The knowledge of the phone phreakers: anything still "useful?"

Back to the '70s. Are the skills of the phone phreakers of any use today, not so muck to defraud the phone company–although I’d be interested to find out when learning how to rob stagecoaches became useless after the railroads came in.

But did those skills prove helpful and pertinent to subsequent areas of technology? Did it help them get jobs in the '80’s?

And decades down the line. If rip-van-winkled, would they be able to get their heads around Ringtones, even?

Obsolete skills like phone phreaking just indicate an inclination towards technological curiosity and high intelligence. It isn’t a particularly useful skill on its own and was never meant to be. The point was technological experimentation by (mostly) young males that also tended to gravitate towards similar pursuits such as computer hacking and cracking. Many prominent computer pioneers like Steve Wozniak and Steve Jobs engaged in it when they were young. I am sure a lot of other people who you have never heard of or later became real criminals did as well but the point to those types of activities is just to try to “beat” technology, the government or large companies at their own game. Despite news to the contrary, the vast majority of hacking, cracking or the equivalent of phreaking attempts are driven by curiosity and thrill-seeking rather than actual malice. The real goal is just to solve the puzzle while remaining undetected without hurting anything in the process.

People that can do that successfully are almost universally very bright and talented. They would not have any trouble learning new and different technology at all no matter where or when it came from. Even today, experienced hackers and crackers can turn the tables and get really lucrative jobs as IT security consultants if they are willing to go that route.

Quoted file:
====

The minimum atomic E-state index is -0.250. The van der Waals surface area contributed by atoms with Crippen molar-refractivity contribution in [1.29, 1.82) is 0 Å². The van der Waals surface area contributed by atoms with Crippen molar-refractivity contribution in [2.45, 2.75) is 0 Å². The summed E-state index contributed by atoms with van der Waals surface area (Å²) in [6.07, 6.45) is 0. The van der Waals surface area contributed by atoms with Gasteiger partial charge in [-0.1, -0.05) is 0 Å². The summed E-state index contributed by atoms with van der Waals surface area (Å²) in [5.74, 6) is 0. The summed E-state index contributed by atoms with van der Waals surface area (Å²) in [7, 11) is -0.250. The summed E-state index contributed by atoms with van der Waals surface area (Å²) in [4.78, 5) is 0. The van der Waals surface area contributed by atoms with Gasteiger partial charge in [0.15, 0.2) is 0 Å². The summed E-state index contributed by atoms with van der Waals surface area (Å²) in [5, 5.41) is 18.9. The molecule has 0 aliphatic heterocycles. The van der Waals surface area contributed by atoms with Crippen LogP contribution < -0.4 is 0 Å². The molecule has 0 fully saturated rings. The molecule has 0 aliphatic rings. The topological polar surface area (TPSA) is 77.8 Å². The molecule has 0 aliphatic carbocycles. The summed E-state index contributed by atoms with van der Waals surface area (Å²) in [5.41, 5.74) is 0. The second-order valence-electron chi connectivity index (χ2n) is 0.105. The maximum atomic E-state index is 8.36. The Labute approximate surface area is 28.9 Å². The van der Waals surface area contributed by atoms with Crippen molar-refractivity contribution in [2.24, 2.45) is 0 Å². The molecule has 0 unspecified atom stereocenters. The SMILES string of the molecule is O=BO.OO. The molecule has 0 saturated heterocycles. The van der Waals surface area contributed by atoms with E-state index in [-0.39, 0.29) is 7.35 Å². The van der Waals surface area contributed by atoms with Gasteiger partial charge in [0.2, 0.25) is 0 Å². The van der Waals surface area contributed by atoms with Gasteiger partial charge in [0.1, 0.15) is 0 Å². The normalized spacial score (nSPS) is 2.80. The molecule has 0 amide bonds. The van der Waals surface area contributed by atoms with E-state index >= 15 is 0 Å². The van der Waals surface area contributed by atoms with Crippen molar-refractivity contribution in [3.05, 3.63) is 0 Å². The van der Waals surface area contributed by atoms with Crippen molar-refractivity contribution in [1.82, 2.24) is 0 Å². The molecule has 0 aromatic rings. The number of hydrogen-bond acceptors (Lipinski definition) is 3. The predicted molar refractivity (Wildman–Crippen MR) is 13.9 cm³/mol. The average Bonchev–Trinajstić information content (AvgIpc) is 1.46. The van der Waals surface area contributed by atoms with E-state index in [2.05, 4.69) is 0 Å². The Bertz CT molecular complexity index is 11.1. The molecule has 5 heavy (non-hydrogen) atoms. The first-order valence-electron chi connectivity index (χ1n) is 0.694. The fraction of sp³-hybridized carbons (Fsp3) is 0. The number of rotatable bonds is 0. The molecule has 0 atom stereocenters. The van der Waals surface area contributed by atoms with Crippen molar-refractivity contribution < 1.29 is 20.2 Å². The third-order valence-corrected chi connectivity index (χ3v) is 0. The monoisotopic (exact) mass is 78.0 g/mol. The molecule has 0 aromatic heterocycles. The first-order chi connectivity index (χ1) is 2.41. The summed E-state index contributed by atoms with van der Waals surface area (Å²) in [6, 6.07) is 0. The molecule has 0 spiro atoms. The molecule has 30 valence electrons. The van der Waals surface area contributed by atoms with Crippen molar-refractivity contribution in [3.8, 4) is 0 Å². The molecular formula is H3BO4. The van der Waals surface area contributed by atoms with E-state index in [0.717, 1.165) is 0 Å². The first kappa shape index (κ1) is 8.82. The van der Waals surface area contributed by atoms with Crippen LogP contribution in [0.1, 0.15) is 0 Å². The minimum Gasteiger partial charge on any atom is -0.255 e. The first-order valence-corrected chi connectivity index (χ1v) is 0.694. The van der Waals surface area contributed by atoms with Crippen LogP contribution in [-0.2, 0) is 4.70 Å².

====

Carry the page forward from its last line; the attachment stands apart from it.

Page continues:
The two tricks I knew or knew of were:
Generating a phony ATT credit card number
Bypassing billing system by generating the tones used by the switches*

CC numbers are now easily verified (the old trick involved knowing the internal structure of the number)

Switching is undoubtedly digital, and no more tone switching

    • which is ATT’s own fault - one of their engineers, the story goes, gave an interview to a techie’s techie magazine and divullged the frequencies of the tones.

The phone phreakers really did not independently uncover the means to crack the phone system. What happened is that AT&T used to use in-band-signalling. That means that the signals that told the switches the status of the trunks and how to route the calls were transmitted as tones over the voice path. All you had to do was make the proper tone during the proper point during a phone call and you could control the trunk.

So it was genius kids who discovered this? Not really. AT&T published the specs in the Bell System Technical Journal which was available at college libraries. Once they realized what they had done, they tried to get the issues back from the libraries, but people had already copied them.

OK, the kids did use engineering skills to build boxes that emit the correct frequency tones.

The availability of this information induced AT&T to upgrade its systems to out of band signaling such as SS7 where the trunk control signals were carried separately from the voice.

Alley Dweller nailed it. SS7 made the majority of phone phreaking devices and techniques obsolete. (An exception is the red box, which could get you free phone calls at pay phones well up into the early 2000s.)

When I was a kid I built a blue box from a kit mostly for curiosity’s sake, even though it was obsolete by the time I had ever heard of it.

A really cheap way to build a red box was with one of those mini tape recorders. Mine worked about 60% of the time until my mom made me erase the tape. :frowning:

It was never a secret – just not well known, like any new technology. The American phone system had always depended on in-band signalling: my grandfather “hacked” the system by talking to telephone operators, to get routed around line congestion at Christmas time. “hacked”, as it messed up the billing for that call for all the operators between Michigan and New Mexico. And pay phones depended on the operator listening for the bell tones created by putting change into the phone. (Hacked by holding the receiver close to another phone while you pumped change through the other phone)